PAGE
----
DELANO -- With the scope of Typhoon Haiyan's destruction coming into focus, the local Filipino community is scrambling to figure out how it can help, even as some families fret about the fate of loved ones back home.
It's bad enough that communications with the country's battered island of Leyte and the city of Tacloban are down.
But in the United States, banks and local offices of relief organizations were closed Monday for Veterans Day, preventing the Filipino community here from mobilizing.
Kern has nearly 16,000 residents of Filipino descent, almost 2 percent of the county, according to the U.S. Census Bureau.
Even people without family in the storm's path are trying to pull together support for survivors.
"My phone has been ringing nonstop since Friday," said Jay Tamsi, a Bakersfield businessman who helps put on an annual festival of Filipino culture in Delano.
From the moment news of the typhoon broke, people have been asking him what they can do to help.
Tamsi said he's trying to get all those offers organized into some kind of cohesive effort, but has been hampered by the inability to call or email storm-ravaged areas.
"We want to do something, obviously, but we want to make sure that any money that is collected is really used for the people it's intended to help, so we have to do some legwork first," Tamsi said. "There are a lot of dangerous people who might take advantage."
Tamsi said Monday he would call two international relief agencies when their offices reopen today to find out where to send money and how. In the meantime, he's compiling a list of people who want to donate.
Teresita Petricio is among them. She owns Fil Bake Shop, a bakery in Delano, and hasn't had any luck getting through to family members in the country's Visayan Islands region.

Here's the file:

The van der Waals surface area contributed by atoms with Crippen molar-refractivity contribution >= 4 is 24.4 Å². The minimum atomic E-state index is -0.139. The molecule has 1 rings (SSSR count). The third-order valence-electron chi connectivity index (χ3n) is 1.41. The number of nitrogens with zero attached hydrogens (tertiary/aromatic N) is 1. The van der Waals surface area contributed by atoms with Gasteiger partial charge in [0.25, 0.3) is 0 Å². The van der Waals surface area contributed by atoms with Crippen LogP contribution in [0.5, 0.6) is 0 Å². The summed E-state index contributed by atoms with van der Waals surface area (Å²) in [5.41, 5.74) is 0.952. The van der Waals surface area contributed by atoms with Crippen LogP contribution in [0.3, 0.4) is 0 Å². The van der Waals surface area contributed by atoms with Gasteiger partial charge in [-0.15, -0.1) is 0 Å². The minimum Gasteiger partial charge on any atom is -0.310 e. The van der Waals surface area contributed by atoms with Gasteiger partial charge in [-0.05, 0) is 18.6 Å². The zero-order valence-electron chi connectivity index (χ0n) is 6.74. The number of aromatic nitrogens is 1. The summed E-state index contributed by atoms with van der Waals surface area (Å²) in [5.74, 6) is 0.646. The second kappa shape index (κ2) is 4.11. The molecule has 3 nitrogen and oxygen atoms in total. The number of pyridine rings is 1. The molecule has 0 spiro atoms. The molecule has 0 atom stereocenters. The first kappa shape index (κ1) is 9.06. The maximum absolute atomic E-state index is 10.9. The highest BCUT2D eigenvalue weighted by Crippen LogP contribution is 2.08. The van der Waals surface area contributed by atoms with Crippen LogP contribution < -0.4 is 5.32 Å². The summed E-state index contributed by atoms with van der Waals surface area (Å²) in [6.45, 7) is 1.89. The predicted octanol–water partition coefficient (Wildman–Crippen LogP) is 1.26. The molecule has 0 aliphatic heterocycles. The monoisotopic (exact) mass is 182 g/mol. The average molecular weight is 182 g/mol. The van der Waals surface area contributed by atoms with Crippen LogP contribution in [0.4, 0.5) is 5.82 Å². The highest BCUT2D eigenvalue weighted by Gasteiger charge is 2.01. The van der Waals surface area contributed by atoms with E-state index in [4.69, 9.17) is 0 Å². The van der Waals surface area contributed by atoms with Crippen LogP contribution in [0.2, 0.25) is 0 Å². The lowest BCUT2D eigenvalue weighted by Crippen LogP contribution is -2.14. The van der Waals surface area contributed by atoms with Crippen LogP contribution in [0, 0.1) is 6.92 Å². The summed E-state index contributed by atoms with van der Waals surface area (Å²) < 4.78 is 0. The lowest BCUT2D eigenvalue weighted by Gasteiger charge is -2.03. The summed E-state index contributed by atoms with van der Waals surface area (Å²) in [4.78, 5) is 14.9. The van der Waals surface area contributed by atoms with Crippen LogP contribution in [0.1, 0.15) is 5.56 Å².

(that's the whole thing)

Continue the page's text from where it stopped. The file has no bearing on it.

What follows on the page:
"I can't reach anyone individually," she said. "All I can do is watch the news coming from the Philippines and at least try to get financial help to the area.
"It's very bad. Very bad. They need food and clean water and medicine."
Lillian Lacson, 79, of Delano, only got through to her family on Monday.
"They're all right, thank God," she said. "Where they live, there wasn't too much damage, but I can only sympathize with the people who are still looking for people who are still missing."
Lacson said it's hard for her to fathom the assault on her homeland, which was still recovering from a magnitude 7.2 earthquake on Oct. 15.
Norma Garcia, 46, of Delano, is from an area not affected by the typhoon, "but it's near the sea, also," she said, so she is deeply unnerved by the disaster.
"To have just had this earthquake, and then the storm, I don't know how you recover. We are used to typhoons, but not this strong. This is different."
Jennifer Bean's entire family lives in Tacloban.
"I haven't slept in four days," said Bean, 28, of Bakersfield.
Phone service and power are down, and she hasn't been able to contact any of her relatives.
"I'm just hoping and waiting for a call. I just worry and worry," Bean said. "I don't know if anyone is still alive."